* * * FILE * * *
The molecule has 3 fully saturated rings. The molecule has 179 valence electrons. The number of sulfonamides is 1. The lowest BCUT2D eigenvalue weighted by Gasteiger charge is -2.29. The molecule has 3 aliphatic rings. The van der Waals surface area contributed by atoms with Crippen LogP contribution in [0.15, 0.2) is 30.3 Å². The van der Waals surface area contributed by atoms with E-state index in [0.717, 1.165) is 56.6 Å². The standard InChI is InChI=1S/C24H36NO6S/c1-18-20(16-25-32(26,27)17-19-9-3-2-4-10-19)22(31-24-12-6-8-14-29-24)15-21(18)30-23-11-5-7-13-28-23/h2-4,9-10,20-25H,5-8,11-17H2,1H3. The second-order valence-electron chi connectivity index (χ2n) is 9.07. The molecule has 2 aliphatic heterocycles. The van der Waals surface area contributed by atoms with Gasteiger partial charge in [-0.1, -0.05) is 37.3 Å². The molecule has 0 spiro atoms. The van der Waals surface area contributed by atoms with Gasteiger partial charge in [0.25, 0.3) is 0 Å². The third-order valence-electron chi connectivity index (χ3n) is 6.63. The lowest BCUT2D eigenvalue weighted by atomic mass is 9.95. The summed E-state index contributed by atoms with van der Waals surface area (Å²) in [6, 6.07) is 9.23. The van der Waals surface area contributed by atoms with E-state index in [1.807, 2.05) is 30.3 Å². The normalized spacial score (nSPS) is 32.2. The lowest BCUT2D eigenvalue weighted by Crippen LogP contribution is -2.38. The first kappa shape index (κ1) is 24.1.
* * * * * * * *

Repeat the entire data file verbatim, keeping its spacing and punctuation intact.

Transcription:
The molecule has 3 fully saturated rings. The molecule has 179 valence electrons. The number of sulfonamides is 1. The lowest BCUT2D eigenvalue weighted by Gasteiger charge is -2.29. The molecule has 3 aliphatic rings. The van der Waals surface area contributed by atoms with Crippen LogP contribution in [0.15, 0.2) is 30.3 Å². The van der Waals surface area contributed by atoms with E-state index in [0.717, 1.165) is 56.6 Å². The standard InChI is InChI=1S/C24H36NO6S/c1-18-20(16-25-32(26,27)17-19-9-3-2-4-10-19)22(31-24-12-6-8-14-29-24)15-21(18)30-23-11-5-7-13-28-23/h2-4,9-10,20-25H,5-8,11-17H2,1H3. The second-order valence-electron chi connectivity index (χ2n) is 9.07. The molecule has 2 aliphatic heterocycles. The van der Waals surface area contributed by atoms with Gasteiger partial charge in [-0.1, -0.05) is 37.3 Å². The molecule has 0 spiro atoms. The van der Waals surface area contributed by atoms with Gasteiger partial charge in [0.25, 0.3) is 0 Å². The third-order valence-electron chi connectivity index (χ3n) is 6.63. The lowest BCUT2D eigenvalue weighted by atomic mass is 9.95. The summed E-state index contributed by atoms with van der Waals surface area (Å²) in [6, 6.07) is 9.23. The van der Waals surface area contributed by atoms with E-state index in [1.807, 2.05) is 30.3 Å². The normalized spacial score (nSPS) is 32.2. The lowest BCUT2D eigenvalue weighted by Crippen LogP contribution is -2.38. The first kappa shape index (κ1) is 24.1.